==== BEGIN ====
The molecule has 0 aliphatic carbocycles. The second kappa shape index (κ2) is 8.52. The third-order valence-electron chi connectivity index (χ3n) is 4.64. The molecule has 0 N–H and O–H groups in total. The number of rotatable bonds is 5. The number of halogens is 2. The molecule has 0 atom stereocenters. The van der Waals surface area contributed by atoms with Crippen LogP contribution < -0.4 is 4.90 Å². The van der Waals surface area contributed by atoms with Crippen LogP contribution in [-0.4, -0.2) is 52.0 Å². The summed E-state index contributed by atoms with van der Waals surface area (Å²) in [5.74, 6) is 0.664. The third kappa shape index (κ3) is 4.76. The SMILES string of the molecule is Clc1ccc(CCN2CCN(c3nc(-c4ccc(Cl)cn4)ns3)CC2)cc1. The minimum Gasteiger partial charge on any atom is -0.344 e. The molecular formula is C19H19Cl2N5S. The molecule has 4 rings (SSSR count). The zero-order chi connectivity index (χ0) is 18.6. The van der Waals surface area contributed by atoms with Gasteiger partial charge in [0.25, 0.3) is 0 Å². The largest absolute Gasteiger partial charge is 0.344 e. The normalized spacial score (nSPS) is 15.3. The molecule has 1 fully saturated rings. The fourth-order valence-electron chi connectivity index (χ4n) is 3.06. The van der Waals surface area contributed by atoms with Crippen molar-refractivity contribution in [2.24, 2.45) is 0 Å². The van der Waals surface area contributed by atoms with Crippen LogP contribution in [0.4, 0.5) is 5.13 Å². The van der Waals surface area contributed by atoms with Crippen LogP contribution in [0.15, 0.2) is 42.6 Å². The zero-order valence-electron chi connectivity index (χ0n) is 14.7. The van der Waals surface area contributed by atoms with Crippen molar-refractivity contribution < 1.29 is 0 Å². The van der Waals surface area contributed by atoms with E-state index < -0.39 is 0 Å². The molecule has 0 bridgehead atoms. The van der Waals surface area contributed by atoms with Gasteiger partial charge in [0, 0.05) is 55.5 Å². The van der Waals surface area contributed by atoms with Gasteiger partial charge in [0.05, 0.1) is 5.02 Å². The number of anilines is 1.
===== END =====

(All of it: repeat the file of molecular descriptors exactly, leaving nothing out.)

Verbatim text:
The molecule has 0 aliphatic carbocycles. The second kappa shape index (κ2) is 8.52. The third-order valence-electron chi connectivity index (χ3n) is 4.64. The molecule has 0 N–H and O–H groups in total. The number of rotatable bonds is 5. The number of halogens is 2. The molecule has 0 atom stereocenters. The van der Waals surface area contributed by atoms with Crippen LogP contribution < -0.4 is 4.90 Å². The van der Waals surface area contributed by atoms with Crippen LogP contribution in [-0.4, -0.2) is 52.0 Å². The summed E-state index contributed by atoms with van der Waals surface area (Å²) in [5.74, 6) is 0.664. The third kappa shape index (κ3) is 4.76. The SMILES string of the molecule is Clc1ccc(CCN2CCN(c3nc(-c4ccc(Cl)cn4)ns3)CC2)cc1. The minimum Gasteiger partial charge on any atom is -0.344 e. The molecular formula is C19H19Cl2N5S. The molecule has 4 rings (SSSR count). The zero-order chi connectivity index (χ0) is 18.6. The van der Waals surface area contributed by atoms with Gasteiger partial charge in [0.25, 0.3) is 0 Å². The largest absolute Gasteiger partial charge is 0.344 e. The normalized spacial score (nSPS) is 15.3. The molecule has 1 fully saturated rings. The fourth-order valence-electron chi connectivity index (χ4n) is 3.06. The van der Waals surface area contributed by atoms with Crippen molar-refractivity contribution in [2.24, 2.45) is 0 Å². The van der Waals surface area contributed by atoms with Crippen LogP contribution in [0.4, 0.5) is 5.13 Å². The van der Waals surface area contributed by atoms with Crippen LogP contribution in [0.15, 0.2) is 42.6 Å². The zero-order valence-electron chi connectivity index (χ0n) is 14.7. The van der Waals surface area contributed by atoms with Crippen molar-refractivity contribution < 1.29 is 0 Å². The van der Waals surface area contributed by atoms with E-state index < -0.39 is 0 Å². The molecule has 0 bridgehead atoms. The van der Waals surface area contributed by atoms with Gasteiger partial charge in [0, 0.05) is 55.5 Å². The van der Waals surface area contributed by atoms with Gasteiger partial charge in [0.05, 0.1) is 5.02 Å². The number of anilines is 1.